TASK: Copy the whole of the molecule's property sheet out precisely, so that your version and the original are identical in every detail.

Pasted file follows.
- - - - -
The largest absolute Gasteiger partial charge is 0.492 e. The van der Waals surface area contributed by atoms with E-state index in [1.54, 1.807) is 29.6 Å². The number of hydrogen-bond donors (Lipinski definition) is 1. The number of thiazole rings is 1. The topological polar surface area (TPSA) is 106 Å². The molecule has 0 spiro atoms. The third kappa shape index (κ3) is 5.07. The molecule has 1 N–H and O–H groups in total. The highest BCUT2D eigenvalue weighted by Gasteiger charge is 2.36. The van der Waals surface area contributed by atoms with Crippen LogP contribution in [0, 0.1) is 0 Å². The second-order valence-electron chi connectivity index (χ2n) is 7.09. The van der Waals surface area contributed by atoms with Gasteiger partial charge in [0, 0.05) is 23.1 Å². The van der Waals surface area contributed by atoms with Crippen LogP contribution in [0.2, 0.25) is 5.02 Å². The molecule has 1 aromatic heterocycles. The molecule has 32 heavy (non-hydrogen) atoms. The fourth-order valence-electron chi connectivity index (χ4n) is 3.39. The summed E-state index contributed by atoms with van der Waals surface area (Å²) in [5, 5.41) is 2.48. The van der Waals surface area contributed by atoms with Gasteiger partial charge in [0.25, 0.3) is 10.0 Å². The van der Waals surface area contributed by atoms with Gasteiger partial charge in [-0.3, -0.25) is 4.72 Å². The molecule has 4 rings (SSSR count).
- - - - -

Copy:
The largest absolute Gasteiger partial charge is 0.492 e. The van der Waals surface area contributed by atoms with E-state index in [1.54, 1.807) is 29.6 Å². The number of hydrogen-bond donors (Lipinski definition) is 1. The number of thiazole rings is 1. The topological polar surface area (TPSA) is 106 Å². The molecule has 0 spiro atoms. The third kappa shape index (κ3) is 5.07. The molecule has 1 N–H and O–H groups in total. The highest BCUT2D eigenvalue weighted by Gasteiger charge is 2.36. The van der Waals surface area contributed by atoms with Crippen LogP contribution in [0, 0.1) is 0 Å². The second-order valence-electron chi connectivity index (χ2n) is 7.09. The van der Waals surface area contributed by atoms with Gasteiger partial charge in [0, 0.05) is 23.1 Å². The van der Waals surface area contributed by atoms with Crippen LogP contribution in [0.2, 0.25) is 5.02 Å². The molecule has 1 aromatic heterocycles. The molecule has 32 heavy (non-hydrogen) atoms. The fourth-order valence-electron chi connectivity index (χ4n) is 3.39. The summed E-state index contributed by atoms with van der Waals surface area (Å²) in [5, 5.41) is 2.48. The van der Waals surface area contributed by atoms with Gasteiger partial charge in [0.25, 0.3) is 10.0 Å². The van der Waals surface area contributed by atoms with Gasteiger partial charge in [-0.3, -0.25) is 4.72 Å². The molecule has 4 rings (SSSR count).